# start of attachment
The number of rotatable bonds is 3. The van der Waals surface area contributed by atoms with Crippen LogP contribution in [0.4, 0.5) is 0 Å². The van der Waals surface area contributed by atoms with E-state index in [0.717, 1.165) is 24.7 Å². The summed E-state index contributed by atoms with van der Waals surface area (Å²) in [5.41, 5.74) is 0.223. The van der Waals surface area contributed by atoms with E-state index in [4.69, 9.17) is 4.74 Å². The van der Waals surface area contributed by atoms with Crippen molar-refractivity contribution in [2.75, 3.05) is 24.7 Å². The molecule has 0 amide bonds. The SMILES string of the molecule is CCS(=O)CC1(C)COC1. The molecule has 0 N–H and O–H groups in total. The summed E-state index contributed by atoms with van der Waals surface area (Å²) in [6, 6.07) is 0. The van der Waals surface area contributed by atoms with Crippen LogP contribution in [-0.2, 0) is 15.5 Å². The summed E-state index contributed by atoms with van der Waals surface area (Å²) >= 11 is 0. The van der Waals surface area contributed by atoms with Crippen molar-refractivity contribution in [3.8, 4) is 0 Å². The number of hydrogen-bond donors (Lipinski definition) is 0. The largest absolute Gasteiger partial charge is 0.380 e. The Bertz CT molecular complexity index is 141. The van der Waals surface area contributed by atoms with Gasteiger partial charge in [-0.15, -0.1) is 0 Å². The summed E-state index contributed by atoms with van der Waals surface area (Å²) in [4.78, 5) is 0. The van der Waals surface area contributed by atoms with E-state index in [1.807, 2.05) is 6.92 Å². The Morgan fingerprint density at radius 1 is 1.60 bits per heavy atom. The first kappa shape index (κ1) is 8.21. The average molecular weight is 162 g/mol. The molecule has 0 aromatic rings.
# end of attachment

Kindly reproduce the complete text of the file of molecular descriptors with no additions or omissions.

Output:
The number of rotatable bonds is 3. The van der Waals surface area contributed by atoms with Crippen LogP contribution in [0.4, 0.5) is 0 Å². The van der Waals surface area contributed by atoms with E-state index in [0.717, 1.165) is 24.7 Å². The summed E-state index contributed by atoms with van der Waals surface area (Å²) in [5.41, 5.74) is 0.223. The van der Waals surface area contributed by atoms with E-state index in [4.69, 9.17) is 4.74 Å². The van der Waals surface area contributed by atoms with Crippen molar-refractivity contribution in [2.75, 3.05) is 24.7 Å². The molecule has 0 amide bonds. The SMILES string of the molecule is CCS(=O)CC1(C)COC1. The molecule has 0 N–H and O–H groups in total. The summed E-state index contributed by atoms with van der Waals surface area (Å²) in [6, 6.07) is 0. The van der Waals surface area contributed by atoms with Crippen LogP contribution in [-0.2, 0) is 15.5 Å². The summed E-state index contributed by atoms with van der Waals surface area (Å²) >= 11 is 0. The van der Waals surface area contributed by atoms with Crippen molar-refractivity contribution in [3.8, 4) is 0 Å². The number of hydrogen-bond donors (Lipinski definition) is 0. The largest absolute Gasteiger partial charge is 0.380 e. The Bertz CT molecular complexity index is 141. The van der Waals surface area contributed by atoms with Gasteiger partial charge in [-0.15, -0.1) is 0 Å². The summed E-state index contributed by atoms with van der Waals surface area (Å²) in [4.78, 5) is 0. The van der Waals surface area contributed by atoms with E-state index in [1.807, 2.05) is 6.92 Å². The Morgan fingerprint density at radius 1 is 1.60 bits per heavy atom. The first kappa shape index (κ1) is 8.21. The average molecular weight is 162 g/mol. The molecule has 0 aromatic rings.